Mar 6, 2019

Rob Atkinson is one of RTA’s finest Service Quality Inspectors and has been part of the RTA family for almost 18 years. Rob began as a driver at Harvard and then Triskett where he worked his way up to being an ambassador on the trolleys. Rob has a long line of family members who have worked for public transit, so he sure has a lot to live up to. He has family generations long before his time working for RTA and with his initials being “RTA”, you could say he was born into his career!

The line of Atkinsons working in public transportation started in the 1890’s with Rob’s great-great grandfather who drove a horse and buggy in Cleveland. His great-grandfather then worked as a driver on RTA’s original streetcar trolleys, and his grandfather was a bus operator and his uncle a Service Quality Coordinator for over 30 years! That is a lot of history to live up to.

A typical day as a Service Quality Inspector varies from day-to-day, Rob explains. He works hard to ensure safety and satisfaction for every rider that chooses to ride the system. One primary function is to ride with operators, advising them of detours, and provide information to better their routes. Rob said, “The biggest problem I might have at work is when an operator marks off for a day and I’m unaware. So, I planned on riding with the operator that day and was unable to do so since they were off.” Yet, there is plenty of support from his operations team.

One of Rob’s favorite aspects as Service Quality Inspector is simply being able to work outside. Prior to working at RTA, he was unaware how massive the system is and all of the hard work that goes into making sure the company runs smoothly. “It was really informative to see everything that is involved in RTA from buses, to rail, marketing, etc. I really had the opportunity to get a bird’s eye view and greater understanding on how we work together as an organization to provide this service to Cuyahoga County,” Rob described.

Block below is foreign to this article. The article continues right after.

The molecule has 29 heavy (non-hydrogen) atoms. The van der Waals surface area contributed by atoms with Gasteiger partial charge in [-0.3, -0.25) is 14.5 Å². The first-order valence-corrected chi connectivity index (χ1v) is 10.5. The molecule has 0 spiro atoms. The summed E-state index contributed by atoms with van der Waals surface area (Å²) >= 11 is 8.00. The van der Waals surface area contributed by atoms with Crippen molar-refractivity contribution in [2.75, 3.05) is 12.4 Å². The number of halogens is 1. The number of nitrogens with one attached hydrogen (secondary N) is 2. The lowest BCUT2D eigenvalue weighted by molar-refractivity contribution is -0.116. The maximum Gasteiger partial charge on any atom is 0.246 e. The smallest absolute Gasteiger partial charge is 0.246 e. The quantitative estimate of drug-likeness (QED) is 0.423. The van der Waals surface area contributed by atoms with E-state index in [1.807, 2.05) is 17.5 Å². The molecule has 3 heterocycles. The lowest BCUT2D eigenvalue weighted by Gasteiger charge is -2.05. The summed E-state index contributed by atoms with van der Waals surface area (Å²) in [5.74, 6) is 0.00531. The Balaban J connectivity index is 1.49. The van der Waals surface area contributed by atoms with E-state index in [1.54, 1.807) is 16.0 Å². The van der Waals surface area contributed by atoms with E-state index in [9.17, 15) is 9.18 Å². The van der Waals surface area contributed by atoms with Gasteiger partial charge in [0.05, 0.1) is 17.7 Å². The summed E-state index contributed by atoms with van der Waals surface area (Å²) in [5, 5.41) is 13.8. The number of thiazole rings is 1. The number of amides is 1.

Leadership is a critical element of this job, as you need to be able to take charge and assist operators, even when under distress. Customer service skills, thoroughly knowing the system and how RTA operates, learning your position, developing relationships with mechanics, main office, and everyone at RTA are all keys to success in this position, and, really, any position at RTA.

Rob then got into details about how he acquired such skills. He credits on-the-job experience and his wonderful trainers, Mark Rodriguez, Tony Richardson, and Wanda Ware for teaching him how to be the best. He explains how they are a team that gets to bounce ideas off of each other. Service Quality consists of 5 inspectors, 6 supervisors and many coordinators.

Some things that still surprise him to this day are how many people use RTA for different purposes including entertainment, getting to campus or work, and ultimately a way of surviving. Rob plans on spending the rest of his career here at RTA and hopes his young nephew will follow in the Atkinson family footsteps!